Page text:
I am reading "Key Points of Mechanics" by Haruo Yoshida.

He wrote $r$ was a function of $\theta$. (please see below.)

But if $\theta(t_0)=\theta(t_1)$ and $r(t_0) \neq r(t_1)$ for $t_0 \neq t_1$, $r$ is not a function of $\theta$.

Please explain why $r$ is a function of $\theta$.

The equations of motion in a polar coordinate system are the following:

$m (\ddot{r}-r\dot{\theta}^2) = f_r$,

If $f_r := -\frac{GMm}{r^2}, f_{\theta}:=0$, then
$\ddot{r}-r\dot{\theta}^2 = -\frac{GM}{r^2}$,

$\frac{d}{dt}(r^2\dot{\theta}) = 2r\dot{r}\dot{\theta}+r^2\ddot{\theta} = r(r\ddot{\theta}+2\dot{r}\dot{\theta})=0$.

So, $r^2\dot{\theta}$ is constant.
Let $h := r^2\dot{\theta}$.

$\ddot{r}-r\dot{\theta}^2 = \ddot{r}-r(\frac{h}{r^2})^2 = \ddot{r}-\frac{h^2}{r^3} = -\frac{GM}{r^2}$.

$r$ is a function of $\theta$ and the following equation holds:


  • $\begingroup$ How does that prove r is not a function of $\theta$? r is a function of time also. $\endgroup$ – user234190 Nov 30 '19 at 11:54
  • $\begingroup$ What's the problem? Your claim is right. But how does it affect the fact that r can be a function of theta? If your claim is right, r cannot be a function of theta. But your claim is not guaranteed to hold for every r. $\endgroup$ – Madhuchhanda Mandal Nov 30 '19 at 11:55
  • $\begingroup$ On the contrary it can be said, if r is a function of theta then your claim is never true. $\endgroup$ – Madhuchhanda Mandal Nov 30 '19 at 12:00
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    $\begingroup$ Also, do note that theta is not equal to theta+2pi . Hence spiral motions can be perfectly represented by r as a function of theta. $\endgroup$ – Madhuchhanda Mandal Nov 30 '19 at 12:02
  • $\begingroup$ Please edit the question to give some context so we know what this is about. Also, please edit the title so people can understand what is being asked about. $\endgroup$ – Ben Crowell Nov 30 '19 at 14:46

You've got $r^2\dot{\theta}$ constant. Unless that constant is zero, this means that $\dot{\theta}$ never changes sign, which means that $\theta$ is either always increasing or always decreasing as a function of $t$. Therefore you never have to worry about the possibility that $\theta(t_0)=\theta(t_1)$ with $t_0\neq t_1$.

The only exception is where the constant value of $\dot{\theta}$ is zero, in which case the motion is all back and forth along a single radius.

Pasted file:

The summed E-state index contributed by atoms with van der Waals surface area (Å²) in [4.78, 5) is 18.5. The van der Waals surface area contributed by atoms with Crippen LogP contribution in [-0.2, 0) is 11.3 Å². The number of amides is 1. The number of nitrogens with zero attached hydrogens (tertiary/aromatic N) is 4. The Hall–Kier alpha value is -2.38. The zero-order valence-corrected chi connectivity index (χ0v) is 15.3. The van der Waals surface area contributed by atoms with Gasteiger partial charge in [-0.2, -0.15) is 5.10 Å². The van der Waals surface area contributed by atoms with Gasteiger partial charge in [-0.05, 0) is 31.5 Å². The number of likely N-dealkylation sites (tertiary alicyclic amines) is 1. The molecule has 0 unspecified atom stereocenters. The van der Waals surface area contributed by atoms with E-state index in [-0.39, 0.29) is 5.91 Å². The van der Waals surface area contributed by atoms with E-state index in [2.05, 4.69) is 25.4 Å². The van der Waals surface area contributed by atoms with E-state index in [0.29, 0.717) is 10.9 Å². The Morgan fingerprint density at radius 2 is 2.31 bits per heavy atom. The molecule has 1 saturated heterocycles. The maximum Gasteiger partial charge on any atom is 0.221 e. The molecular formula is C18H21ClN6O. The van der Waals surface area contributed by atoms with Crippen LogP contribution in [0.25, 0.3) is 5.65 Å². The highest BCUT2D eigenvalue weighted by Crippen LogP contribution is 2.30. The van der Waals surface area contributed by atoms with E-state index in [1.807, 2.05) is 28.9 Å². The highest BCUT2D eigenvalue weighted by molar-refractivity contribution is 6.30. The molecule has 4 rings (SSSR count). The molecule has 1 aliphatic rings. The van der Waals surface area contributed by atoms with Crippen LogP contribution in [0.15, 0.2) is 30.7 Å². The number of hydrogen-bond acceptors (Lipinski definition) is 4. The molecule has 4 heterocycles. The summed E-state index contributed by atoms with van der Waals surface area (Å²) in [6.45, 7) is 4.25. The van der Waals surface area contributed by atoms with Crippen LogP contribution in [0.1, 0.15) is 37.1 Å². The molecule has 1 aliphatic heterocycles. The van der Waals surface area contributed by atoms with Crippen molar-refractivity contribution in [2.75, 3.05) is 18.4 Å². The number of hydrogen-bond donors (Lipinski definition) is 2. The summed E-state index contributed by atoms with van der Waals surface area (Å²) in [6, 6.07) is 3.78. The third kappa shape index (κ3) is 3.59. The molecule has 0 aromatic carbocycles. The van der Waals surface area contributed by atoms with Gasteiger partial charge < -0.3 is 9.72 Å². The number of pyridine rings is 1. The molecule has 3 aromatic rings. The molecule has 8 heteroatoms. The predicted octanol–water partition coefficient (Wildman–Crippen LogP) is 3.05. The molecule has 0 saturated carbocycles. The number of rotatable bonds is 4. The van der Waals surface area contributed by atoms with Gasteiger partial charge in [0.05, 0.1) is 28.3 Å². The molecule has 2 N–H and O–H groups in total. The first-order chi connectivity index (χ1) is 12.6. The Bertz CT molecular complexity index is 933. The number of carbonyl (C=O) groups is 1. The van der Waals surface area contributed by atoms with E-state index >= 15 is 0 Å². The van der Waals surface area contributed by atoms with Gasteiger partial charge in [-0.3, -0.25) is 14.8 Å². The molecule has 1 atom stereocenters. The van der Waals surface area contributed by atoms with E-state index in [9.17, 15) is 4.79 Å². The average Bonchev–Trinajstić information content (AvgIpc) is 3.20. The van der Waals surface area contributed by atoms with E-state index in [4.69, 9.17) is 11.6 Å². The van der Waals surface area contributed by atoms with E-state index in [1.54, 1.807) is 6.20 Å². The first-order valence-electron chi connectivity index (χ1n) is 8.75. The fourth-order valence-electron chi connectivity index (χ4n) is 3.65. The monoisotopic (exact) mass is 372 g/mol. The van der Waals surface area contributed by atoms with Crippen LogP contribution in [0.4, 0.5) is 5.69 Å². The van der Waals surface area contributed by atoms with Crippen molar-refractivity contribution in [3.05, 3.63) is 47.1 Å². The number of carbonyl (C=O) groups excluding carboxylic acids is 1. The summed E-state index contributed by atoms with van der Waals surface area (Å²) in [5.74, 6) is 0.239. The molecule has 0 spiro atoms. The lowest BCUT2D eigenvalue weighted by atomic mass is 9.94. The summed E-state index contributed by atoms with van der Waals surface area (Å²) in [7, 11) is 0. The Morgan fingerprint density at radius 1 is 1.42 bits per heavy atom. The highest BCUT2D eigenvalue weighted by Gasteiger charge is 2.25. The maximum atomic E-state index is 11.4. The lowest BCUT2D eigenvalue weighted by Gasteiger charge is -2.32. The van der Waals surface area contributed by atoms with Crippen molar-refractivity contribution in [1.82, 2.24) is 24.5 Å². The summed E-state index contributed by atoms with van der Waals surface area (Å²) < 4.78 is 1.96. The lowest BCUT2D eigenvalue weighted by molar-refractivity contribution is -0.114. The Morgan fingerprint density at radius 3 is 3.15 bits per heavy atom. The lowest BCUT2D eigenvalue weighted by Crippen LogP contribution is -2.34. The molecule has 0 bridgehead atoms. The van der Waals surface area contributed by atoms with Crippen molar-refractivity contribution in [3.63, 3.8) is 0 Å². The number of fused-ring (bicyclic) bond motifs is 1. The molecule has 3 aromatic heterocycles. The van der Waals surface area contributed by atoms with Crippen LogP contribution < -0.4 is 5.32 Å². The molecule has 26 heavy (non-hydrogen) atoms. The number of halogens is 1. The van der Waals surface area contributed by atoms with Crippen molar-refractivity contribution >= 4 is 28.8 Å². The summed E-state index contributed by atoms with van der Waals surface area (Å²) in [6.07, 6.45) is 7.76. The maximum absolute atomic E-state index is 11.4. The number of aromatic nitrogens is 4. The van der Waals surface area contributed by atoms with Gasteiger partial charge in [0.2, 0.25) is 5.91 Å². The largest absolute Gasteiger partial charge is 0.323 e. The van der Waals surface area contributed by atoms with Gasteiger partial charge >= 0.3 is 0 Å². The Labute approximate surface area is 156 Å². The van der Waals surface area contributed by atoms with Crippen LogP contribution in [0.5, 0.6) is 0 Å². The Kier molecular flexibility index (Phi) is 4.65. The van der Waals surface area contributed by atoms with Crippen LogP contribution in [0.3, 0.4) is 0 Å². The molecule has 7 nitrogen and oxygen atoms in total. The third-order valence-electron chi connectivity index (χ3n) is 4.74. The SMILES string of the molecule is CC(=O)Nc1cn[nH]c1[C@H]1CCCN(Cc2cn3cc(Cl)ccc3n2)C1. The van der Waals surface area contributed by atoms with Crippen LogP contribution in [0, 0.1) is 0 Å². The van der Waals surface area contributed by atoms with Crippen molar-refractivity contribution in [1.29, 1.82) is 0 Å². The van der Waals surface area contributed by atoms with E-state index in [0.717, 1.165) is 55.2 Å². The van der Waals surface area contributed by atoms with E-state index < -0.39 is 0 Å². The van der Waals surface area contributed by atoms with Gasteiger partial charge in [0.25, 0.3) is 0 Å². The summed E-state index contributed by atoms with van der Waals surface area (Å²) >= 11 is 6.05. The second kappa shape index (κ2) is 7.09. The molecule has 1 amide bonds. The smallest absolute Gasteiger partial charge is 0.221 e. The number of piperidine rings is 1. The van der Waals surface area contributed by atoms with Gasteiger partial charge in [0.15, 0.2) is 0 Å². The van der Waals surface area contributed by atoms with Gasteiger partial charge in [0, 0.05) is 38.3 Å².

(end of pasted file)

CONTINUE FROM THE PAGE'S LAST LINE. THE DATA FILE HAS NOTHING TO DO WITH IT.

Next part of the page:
Typically you have three variables, $r, \theta, t$. You are correct that r cannot be a function of $\theta $ if you limit the range of $\theta$ to for example $[0,2\pi]$. If you do not project to this interval then you can take $t$ as the independent variable and have $r$ depend on $t$ via $\theta $. This is a fairly standard approach to derive Kepler orbits.

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    $\begingroup$ r= sin(theta) , 0<theta<2pi represents a circle. Not sure if your argument is valid. $\endgroup$ – Madhuchhanda Mandal Nov 30 '19 at 13:29

Please explain why 𝑟 is a function of 𝜃

Unfortunately, there is not much content to the statement. Basically, both $\theta$ and $r$ are functions of $t$. And if $\theta$ is an invertable function then $t=\theta^{-1}(\theta(t))$ so $r=r(t)=r(\theta^{-1}(\theta(t)))$.

Now, we can write $R=(r \circ \theta^{-1})$ so then $r=R(\theta)$ shows that $r$ is a function of $\theta$

But if 𝜃(𝑡0)=𝜃(𝑡1) and 𝑟(𝑡0)≠𝑟(𝑡1) for 𝑡0≠𝑡1, 𝑟 is not a function of 𝜃

Yes, you are correct. In this case $\theta$ is not invertable so $\theta^{-1}(\theta(t))=t$ does not exist and the above approach falls apart.

  • $\begingroup$ Your last paragraph ignores the fact that $\theta$ is invertible (unless it's constant). $\endgroup$ – WillO Nov 30 '19 at 16:11
  • $\begingroup$ I am not ignoring that fact at all. Look at the quoted text. It implies that $\theta$ is constant $\endgroup$ – Dale Nov 30 '19 at 16:51
  • $\begingroup$ No, the assumption in the quoted text does not imply that $\theta$ is a constant. You also need the equation that says $r^2\dot{\theta}$ is constant. $\endgroup$ – WillO Nov 30 '19 at 16:54
  • $\begingroup$ Sure, conservation of angular momentum together with the quoted assumption imply that $\theta$ is constant. Even without conservation of angular momentum the quoted assumption alone means that $\theta$ is not invertable. My answer is correct as is and I am not ignoring anything. Not sure why you think I am. The assumption is a perfectly valid assumption, I simply chose to answer it as a valid assumption instead of rejecting the assumption as you did in your answer. I don’t have a problem with your approach, not sure why you have a problem with mine $\endgroup$ – Dale Nov 30 '19 at 17:04

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